Your friend has been talking for two or three minutes. You nod, smile and then begin to panic a little, because you suddenly realize that you have been zoned out the entire time and haven’t heard a word that he’s said.
Well, you heard noises coming from his lips, but you weren’t truly listening to the words that were being spoken.
That’s why when your friend finally looks at you and asks, “So, what should I do?,” you blink a few times in embarrassment and try to change the subject.
Most of us would like to connect better with others…but the truth is, being a good listener takes focus and work, according to Lauren Zander, life coach and regular Daily Health News contributor. Yep, you heard that right—work! Listening isn’t a passive skill, Zander said—it’s an active skill, a muscle that you need to train so it gets stronger. The good news is that it’s possible to develop the skill of being present in conversation, and it isn’t hard to do.
But why go to the trouble of doing it at all? The payoff, said Zander, is that you’ll feel closer to your spouse, friends, family members and coworkers than ever before—and they’ll like you and respect you more than they ever have.
The biggest mistake that people make during conversation is thinking that simply “showing up” is enough, said Zander. “Listening is about more than just looking someone in the eye and keeping quiet,” she said. “Your mind has to be fully engaged.”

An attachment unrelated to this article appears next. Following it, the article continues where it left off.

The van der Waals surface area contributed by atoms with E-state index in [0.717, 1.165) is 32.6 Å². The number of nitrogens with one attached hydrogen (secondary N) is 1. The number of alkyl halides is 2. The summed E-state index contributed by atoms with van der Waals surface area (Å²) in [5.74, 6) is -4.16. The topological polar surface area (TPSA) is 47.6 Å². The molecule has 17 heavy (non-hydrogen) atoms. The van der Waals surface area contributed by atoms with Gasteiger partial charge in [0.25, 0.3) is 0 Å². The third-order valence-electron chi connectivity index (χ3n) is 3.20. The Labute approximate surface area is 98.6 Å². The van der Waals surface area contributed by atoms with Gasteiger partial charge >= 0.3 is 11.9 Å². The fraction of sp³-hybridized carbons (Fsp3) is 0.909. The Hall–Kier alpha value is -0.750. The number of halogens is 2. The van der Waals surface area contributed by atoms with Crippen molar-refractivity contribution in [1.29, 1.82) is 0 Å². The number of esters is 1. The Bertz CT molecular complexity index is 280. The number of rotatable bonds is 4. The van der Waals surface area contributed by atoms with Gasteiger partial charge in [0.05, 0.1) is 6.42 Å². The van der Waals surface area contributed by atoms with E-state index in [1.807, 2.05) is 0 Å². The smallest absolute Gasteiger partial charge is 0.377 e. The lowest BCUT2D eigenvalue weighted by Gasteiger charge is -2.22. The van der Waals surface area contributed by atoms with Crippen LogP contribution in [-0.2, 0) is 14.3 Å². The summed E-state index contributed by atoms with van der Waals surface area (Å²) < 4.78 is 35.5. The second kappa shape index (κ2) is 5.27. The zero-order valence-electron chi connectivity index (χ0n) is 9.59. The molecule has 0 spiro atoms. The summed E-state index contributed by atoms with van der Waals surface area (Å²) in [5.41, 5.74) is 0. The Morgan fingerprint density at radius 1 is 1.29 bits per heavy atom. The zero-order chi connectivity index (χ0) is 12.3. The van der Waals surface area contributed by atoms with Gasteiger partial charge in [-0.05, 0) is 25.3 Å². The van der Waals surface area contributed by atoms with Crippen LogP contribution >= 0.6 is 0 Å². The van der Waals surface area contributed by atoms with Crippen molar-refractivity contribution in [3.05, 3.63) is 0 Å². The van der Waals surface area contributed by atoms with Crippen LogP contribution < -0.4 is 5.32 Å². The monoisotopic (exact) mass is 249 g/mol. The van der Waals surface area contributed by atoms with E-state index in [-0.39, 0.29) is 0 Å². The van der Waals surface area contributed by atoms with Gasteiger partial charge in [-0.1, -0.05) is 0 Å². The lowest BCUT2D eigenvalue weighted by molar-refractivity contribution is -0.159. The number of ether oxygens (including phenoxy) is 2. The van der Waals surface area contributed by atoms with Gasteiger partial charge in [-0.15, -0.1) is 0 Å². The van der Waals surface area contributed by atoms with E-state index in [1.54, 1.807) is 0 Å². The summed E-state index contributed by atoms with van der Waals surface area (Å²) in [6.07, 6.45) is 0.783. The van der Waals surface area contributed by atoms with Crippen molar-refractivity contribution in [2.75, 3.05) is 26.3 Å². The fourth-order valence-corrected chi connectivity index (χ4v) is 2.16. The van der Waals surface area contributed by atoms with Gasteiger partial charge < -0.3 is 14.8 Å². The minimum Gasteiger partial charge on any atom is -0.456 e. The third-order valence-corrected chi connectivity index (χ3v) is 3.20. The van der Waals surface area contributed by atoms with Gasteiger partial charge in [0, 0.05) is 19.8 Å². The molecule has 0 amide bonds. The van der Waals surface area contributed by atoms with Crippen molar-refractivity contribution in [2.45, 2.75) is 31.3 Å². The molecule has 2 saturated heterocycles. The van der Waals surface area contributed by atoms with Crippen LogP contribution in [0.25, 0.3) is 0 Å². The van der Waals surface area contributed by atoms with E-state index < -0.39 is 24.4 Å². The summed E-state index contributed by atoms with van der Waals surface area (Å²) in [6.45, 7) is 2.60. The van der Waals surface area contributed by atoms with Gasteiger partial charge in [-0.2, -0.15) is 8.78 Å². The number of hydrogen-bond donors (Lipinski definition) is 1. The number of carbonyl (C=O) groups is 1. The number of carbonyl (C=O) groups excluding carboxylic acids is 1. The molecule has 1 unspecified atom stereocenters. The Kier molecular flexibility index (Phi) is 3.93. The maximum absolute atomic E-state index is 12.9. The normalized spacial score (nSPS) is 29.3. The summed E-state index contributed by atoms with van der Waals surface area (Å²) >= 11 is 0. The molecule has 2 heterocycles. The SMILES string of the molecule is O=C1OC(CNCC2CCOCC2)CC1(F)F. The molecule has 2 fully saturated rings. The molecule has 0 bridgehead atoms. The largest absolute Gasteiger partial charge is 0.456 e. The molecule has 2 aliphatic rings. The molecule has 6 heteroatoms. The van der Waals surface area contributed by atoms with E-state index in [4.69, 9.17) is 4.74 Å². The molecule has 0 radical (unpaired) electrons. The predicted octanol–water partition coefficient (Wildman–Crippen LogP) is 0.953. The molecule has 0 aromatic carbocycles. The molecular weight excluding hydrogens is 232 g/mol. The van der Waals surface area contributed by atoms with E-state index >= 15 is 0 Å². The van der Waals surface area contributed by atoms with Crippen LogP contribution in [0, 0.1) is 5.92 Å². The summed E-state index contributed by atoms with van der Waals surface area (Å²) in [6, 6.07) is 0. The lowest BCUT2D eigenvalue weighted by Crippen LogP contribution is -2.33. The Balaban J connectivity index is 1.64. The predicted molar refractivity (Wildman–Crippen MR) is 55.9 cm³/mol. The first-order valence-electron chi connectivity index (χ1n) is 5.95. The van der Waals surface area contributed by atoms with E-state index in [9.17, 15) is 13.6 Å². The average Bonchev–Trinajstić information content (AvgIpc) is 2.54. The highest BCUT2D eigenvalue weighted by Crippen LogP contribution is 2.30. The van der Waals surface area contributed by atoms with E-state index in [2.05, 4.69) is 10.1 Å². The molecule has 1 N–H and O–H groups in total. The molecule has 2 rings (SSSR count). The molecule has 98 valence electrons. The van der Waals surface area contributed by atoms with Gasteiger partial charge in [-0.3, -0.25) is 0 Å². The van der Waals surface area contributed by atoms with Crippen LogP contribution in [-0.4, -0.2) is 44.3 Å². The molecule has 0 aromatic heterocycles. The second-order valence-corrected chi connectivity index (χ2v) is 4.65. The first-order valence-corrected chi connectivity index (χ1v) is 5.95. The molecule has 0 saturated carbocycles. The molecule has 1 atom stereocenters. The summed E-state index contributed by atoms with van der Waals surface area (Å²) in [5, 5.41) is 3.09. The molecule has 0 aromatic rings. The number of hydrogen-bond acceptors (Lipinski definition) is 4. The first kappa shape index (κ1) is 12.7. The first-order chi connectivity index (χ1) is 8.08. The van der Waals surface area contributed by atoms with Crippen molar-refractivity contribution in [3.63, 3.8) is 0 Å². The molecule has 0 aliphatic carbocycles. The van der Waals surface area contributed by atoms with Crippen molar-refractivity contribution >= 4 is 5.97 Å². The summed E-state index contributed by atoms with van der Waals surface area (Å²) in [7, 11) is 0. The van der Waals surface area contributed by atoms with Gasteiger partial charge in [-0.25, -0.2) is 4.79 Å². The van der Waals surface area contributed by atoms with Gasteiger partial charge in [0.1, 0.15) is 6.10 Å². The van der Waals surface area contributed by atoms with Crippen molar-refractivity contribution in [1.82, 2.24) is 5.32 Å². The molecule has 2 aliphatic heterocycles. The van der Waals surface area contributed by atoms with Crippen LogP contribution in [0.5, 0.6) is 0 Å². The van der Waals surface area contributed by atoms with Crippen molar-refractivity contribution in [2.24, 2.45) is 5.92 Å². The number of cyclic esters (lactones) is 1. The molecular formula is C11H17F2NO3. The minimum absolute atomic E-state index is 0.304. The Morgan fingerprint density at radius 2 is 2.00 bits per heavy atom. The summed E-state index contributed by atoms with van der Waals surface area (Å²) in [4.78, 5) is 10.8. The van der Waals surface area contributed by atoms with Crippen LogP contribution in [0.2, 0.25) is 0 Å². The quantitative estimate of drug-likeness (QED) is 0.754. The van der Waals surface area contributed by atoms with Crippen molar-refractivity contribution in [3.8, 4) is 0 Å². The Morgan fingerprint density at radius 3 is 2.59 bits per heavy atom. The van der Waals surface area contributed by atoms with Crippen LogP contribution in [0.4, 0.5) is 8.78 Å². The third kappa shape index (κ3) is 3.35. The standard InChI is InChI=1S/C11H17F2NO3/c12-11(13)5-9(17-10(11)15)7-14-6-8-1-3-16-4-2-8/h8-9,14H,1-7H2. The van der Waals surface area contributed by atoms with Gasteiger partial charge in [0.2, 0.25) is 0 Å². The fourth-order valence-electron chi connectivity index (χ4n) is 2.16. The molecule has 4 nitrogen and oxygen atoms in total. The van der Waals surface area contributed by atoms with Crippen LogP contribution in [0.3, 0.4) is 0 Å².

When another person is talking, if you find yourself mostly thinking about what you’re going to say next…or daydreaming about what you’re going to make for lunch…or wondering whether the person you’re looking at dyes his or her hair….then you’re not really listening. To break this habit: Whenever you are in a conversation, ask yourself whether there is a voice—your inner voice—chatting away inside your head. And if there is, Zander said, “Take steps to shut it up.”
How do you do that? Prioritize. Make the person who is talking your number-one priority, and make everything else that comes sweeping through your brain during that conversation less of a priority. Don’t worry—you can (and probably should) quickly change your priority once the conversation ends.
For example, if you start thinking of something else during a conversation, such as whether you left the hall light on in the house, tell yourself “That can wait” and then return your full attention to the other person. If necessary, say, “Excuse me, I zoned out for a second. Would you please repeat that last thing you said?” It’s as if you’re driving a car and you wander out of your lane. Get back in between the lines, before you veer off into another place entirely!
When you’re not just physically present but also mentally present during a conversation, you can absolutely bet that your conversation partner will notice it—and appreciate it. You will strengthen the relationship between you and the other person, deepening your understanding of each other—because true listening signals to the other person that you really care and that he can trust you. And that means that his communications to you will become fuller and more honest…and vice versa!
It won’t take long before listening well becomes more of a habit…less like work…and truly enjoyable. Try it!
Source: Lauren Zander, cofounder and chairman, The Handel Group, New York City. www.HandelGroup.com